Skype, the Web telephone company, said on Monday it would allow consumers in the United States and Canada to make free phone calls, a promotional move that marks a new blow to conventional voice calling services.
The offer, which extends through the end of 2006, covers calls from computers or a new category of Internet-connected phones running Skype software making calls to traditional landline or mobile phones within the United States and Canada.
Previously, users of Skype were required to pay for calls from their PCs to traditional telephones in both countries. Calls from North America to phones in other countries will incur charges.
Skype already offers free calling to users worldwide who call from computer to computer.
The company is seeking to accelerate usage in the North American market, where adoption of its voice-over-Internet technology has lagged other regions of the globe.
The offer is likely to put price pressure on rival voice-over-Internet phone service Vonage Holdings Corp., which is expected to go public later this month.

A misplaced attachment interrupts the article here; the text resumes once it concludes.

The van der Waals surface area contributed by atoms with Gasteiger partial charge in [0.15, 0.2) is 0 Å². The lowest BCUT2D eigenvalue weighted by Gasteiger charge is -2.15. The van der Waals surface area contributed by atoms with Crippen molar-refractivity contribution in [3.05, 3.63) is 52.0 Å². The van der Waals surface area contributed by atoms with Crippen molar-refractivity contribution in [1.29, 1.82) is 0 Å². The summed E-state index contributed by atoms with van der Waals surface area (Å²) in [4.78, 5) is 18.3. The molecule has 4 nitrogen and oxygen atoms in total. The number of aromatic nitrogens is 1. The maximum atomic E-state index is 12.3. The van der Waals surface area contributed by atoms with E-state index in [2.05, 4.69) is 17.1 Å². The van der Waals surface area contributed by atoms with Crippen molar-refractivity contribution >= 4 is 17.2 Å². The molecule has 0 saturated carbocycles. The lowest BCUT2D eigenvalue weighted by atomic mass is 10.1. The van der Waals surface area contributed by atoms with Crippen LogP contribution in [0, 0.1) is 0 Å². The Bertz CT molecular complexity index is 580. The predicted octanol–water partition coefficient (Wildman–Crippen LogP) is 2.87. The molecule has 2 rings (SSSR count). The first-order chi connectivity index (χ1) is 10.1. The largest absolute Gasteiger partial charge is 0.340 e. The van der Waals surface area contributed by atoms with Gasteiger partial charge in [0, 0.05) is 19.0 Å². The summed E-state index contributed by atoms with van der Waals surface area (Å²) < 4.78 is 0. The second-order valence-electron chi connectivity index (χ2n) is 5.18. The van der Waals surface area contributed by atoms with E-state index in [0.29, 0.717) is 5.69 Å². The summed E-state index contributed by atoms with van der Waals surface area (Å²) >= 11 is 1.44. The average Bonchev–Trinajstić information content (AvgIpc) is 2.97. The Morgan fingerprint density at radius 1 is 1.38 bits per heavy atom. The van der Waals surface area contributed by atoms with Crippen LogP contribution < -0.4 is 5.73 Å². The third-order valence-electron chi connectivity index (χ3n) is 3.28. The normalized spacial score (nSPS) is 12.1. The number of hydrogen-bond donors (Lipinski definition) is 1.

Although Vonage and Skype serve somewhat different markets -- with Vonage acting as a full replacement service for traditional phones over Internet lines, and Skype considered by most as a complement to existing service -- the free offer could siphon customers away from Vonage.
The move puts pressure on rival Internet services such as Microsoft , Yahoo , AOL , Earthlink and Google , which charge small per-minute fees for computer-to-phone services.
Skype, which allows free Web-based calls between members, said the offer to U.S. and Canadian consumers is made feasible by the low cost structure of North American telecom markets relative to other countries, where phone tariffs are higher.